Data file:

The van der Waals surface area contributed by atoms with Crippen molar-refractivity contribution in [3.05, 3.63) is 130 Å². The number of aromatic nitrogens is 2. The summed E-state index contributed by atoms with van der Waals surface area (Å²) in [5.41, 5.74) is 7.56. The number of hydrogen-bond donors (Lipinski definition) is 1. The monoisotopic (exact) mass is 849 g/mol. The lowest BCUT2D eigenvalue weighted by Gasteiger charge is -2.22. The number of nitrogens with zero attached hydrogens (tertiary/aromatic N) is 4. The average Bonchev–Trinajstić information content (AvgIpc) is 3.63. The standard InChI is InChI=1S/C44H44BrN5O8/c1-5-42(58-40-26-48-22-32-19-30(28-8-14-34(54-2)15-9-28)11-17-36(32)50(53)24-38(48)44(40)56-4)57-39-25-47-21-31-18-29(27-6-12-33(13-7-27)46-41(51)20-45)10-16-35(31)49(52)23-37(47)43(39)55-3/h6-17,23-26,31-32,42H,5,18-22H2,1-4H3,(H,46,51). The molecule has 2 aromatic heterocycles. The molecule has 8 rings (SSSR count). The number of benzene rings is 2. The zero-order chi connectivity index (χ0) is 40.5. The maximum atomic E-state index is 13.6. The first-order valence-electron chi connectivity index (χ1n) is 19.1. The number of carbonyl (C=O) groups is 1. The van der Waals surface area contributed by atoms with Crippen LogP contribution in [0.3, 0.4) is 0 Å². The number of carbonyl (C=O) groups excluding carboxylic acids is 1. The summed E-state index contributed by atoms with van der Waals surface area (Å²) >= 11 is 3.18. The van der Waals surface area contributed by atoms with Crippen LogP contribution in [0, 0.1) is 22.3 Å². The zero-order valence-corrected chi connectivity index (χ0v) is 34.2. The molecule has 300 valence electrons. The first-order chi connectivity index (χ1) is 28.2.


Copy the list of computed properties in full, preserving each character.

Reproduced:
The van der Waals surface area contributed by atoms with Crippen molar-refractivity contribution in [3.05, 3.63) is 130 Å². The number of aromatic nitrogens is 2. The summed E-state index contributed by atoms with van der Waals surface area (Å²) in [5.41, 5.74) is 7.56. The number of hydrogen-bond donors (Lipinski definition) is 1. The monoisotopic (exact) mass is 849 g/mol. The lowest BCUT2D eigenvalue weighted by Gasteiger charge is -2.22. The number of nitrogens with zero attached hydrogens (tertiary/aromatic N) is 4. The average Bonchev–Trinajstić information content (AvgIpc) is 3.63. The standard InChI is InChI=1S/C44H44BrN5O8/c1-5-42(58-40-26-48-22-32-19-30(28-8-14-34(54-2)15-9-28)11-17-36(32)50(53)24-38(48)44(40)56-4)57-39-25-47-21-31-18-29(27-6-12-33(13-7-27)46-41(51)20-45)10-16-35(31)49(52)23-37(47)43(39)55-3/h6-17,23-26,31-32,42H,5,18-22H2,1-4H3,(H,46,51). The molecule has 2 aromatic heterocycles. The molecule has 8 rings (SSSR count). The number of benzene rings is 2. The zero-order chi connectivity index (χ0) is 40.5. The maximum atomic E-state index is 13.6. The first-order valence-electron chi connectivity index (χ1n) is 19.1. The number of carbonyl (C=O) groups is 1. The van der Waals surface area contributed by atoms with Crippen LogP contribution in [0.3, 0.4) is 0 Å². The number of carbonyl (C=O) groups excluding carboxylic acids is 1. The summed E-state index contributed by atoms with van der Waals surface area (Å²) >= 11 is 3.18. The van der Waals surface area contributed by atoms with Crippen LogP contribution in [0, 0.1) is 22.3 Å². The zero-order valence-corrected chi connectivity index (χ0v) is 34.2. The molecule has 300 valence electrons. The first-order chi connectivity index (χ1) is 28.2.